Creeper's Sean Scott: “In the punk world, bassists are often put to the side”

From underdogs to pack leaders, Creeper are a force that cannot be ignored. Bassist Sean Scott and Hywel Davies talk punk… a lot of punk.

“Music hasn’t gone downhill, it just had to change. One of my favourite quotes is ‘The worst thing about hardcore is hardcore; the worst thing about punk is punk’. It’s like you’re not hardcore or punk enough to hang with us and to be in the same scene, which is total bullshit,” professes Creeper bassist Sean Scott.

Back in 2014, Creeper were still just another local band in their native Southampton. This six-piece [Will Gould, vocals; Ian Mile, guitar; Hannah Greenwood, keyboard and vocals; Scott, bass; Dan Bratton, drums; Oliver Burdett, guitar] have slogged through the music business and come out clean the other side.

For me, it was those players - Matt Freeman, Chris Barker - that separated their bands from the rest

With their stellar debut album Eternity In Your Arms spreading through the UK underground like wildfire, Creeper are set to be the metal kids’ next big thing. When we get chatting to Scott, the role of bass guitar in punk inevitably comes into conversation. Who were the players who inspired him to pick up the bass in the first place?

“When I was younger, I was always interested in those bands who broke through to the mainstream market. For me it was Matt Freeman of Rancid, that guy’s a machine. Chris Barker from Anti- Flag was always someone I respected too. In the punk world, bassists are often put to the side. 

“Bass is supposedly only there to provide the rhythm and give that low-end bulk, so the cool thing about those guys was that they put in countermelodies within the songs that complemented the music. For me, it was those players that separated their bands from the rest. They made it so much more relatable for me, being a bassist.”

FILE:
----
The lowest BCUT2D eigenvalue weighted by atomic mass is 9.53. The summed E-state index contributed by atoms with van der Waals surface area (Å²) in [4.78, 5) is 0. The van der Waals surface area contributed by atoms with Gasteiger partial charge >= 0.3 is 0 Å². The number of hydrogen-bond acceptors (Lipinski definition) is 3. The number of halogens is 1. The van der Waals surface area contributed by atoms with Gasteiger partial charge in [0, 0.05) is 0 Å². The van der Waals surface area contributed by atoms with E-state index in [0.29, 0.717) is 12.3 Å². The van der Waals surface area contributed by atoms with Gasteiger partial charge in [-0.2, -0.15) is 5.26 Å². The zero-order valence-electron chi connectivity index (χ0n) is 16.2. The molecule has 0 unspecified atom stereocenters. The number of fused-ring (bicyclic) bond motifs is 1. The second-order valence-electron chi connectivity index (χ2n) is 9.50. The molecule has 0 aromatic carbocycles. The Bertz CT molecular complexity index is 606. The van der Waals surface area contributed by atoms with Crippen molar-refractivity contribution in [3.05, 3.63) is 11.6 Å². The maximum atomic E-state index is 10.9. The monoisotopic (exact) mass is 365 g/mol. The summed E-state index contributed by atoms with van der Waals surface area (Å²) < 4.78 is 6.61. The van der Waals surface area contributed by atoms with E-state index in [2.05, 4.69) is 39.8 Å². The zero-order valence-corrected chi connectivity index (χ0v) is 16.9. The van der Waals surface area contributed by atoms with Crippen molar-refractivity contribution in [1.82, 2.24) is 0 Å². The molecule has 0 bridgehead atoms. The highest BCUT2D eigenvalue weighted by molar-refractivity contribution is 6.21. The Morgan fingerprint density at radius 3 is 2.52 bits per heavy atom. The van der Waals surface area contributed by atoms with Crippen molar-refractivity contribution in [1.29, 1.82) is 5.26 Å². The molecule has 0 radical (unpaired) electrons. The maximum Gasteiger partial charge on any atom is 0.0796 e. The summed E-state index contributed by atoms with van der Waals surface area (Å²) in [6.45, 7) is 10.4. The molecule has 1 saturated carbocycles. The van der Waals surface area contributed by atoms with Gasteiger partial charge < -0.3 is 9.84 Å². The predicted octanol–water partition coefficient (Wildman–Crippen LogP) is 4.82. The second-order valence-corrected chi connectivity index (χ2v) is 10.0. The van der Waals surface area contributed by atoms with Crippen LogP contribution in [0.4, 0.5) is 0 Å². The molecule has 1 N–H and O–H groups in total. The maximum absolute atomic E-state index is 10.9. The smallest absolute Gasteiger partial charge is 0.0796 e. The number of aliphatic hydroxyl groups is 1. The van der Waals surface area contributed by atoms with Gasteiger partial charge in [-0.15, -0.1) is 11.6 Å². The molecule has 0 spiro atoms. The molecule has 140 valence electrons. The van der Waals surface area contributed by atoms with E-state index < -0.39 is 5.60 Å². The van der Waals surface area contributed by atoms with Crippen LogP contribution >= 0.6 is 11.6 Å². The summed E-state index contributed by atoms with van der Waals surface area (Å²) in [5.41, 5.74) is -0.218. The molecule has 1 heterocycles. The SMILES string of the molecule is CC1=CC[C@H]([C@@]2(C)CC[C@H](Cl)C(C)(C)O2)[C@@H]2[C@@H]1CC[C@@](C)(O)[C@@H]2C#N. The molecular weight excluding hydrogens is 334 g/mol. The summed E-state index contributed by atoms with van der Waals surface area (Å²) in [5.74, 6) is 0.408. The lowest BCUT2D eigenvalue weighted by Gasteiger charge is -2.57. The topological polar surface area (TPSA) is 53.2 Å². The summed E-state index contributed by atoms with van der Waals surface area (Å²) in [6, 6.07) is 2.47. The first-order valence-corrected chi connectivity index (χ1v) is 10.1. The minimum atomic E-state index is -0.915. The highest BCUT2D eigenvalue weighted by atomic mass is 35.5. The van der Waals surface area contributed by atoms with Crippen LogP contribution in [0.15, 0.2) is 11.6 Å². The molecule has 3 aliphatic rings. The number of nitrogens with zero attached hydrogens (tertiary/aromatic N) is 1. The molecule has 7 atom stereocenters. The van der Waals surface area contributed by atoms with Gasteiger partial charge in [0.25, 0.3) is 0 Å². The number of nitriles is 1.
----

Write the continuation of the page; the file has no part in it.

Take your pick

A popular assumption when it comes to playing bass in a genre such as punk, is that it’s simple music played with a pick.

I feel pick playing has to be respected on the same level as fingerstyle

“The argument of pick versus fingers should come down to what suits the song best,” says Scott. “As far as I’m concerned, I feel pick playing has to be respected on the same level as fingerstyle. Put it this way, when this genre started, these guys weren’t technically minded, especially in that 80s American punk movement where the East and West coast bands just picked up their instruments and played harder and faster than anyone else. Everyone was just punching their guitars, and you can’t have that aggressive state of mind if you’re relaxed and playing with your fingers. It doesn’t make sense for the genre.”

On that note, what is the secret to highspeed picking, we ask? “Forearm strength is quite vital. I make a conscious effort to specifi cally spend some time working on getting my forearm and grip strength better. Richard Boucher from Funeral For A Friend got me thinking about this: he said, ‘It’s strength, mate. You got to really work on your strength.’ 

“Since then I’ve been working out my arms and I’ve gotten way more comfortable with my playing. I don’t focus on hitting down much these days because I’m playing better and more naturally. It’s one of those things that’s frustrating, because I should have done it way before now. Life would have probably been a lot easier!”

For Scott, finding the right bass wasn’t as easy as walking into a shop and picking up the first four-string that caught his eye. Taking the time, patience and research, what bass did he finally settle on, we wonder?

“When Creeper started as six friends from the local punk scene who wanted to start a band, we really had to think about our tone and our sound. I invested that little bit more time in looking into my influences and what they were playing. Precision and Jazz basses come up a lot: they were the ones that a lot of people gravitated to. I almost went for the Dee Dee Ramone Precision, but I eventually bought an American Standard Precision instead. The tone sounded better for me because it has that spike, which gave me slightly more trebly bass-lines. It was just a case of combining that bass, the amp that I use and the minimal pedals that I have, and it happened to be the tone I had been looking for after so many years. It’s a wonder that I hadn’t done it before!”

Eternity In Your Arms is out now via Roadrunner.

We're the UK's only print publication devoted to bass guitar.
Subscribe for star interviews, essential gear reviews and killer tuition!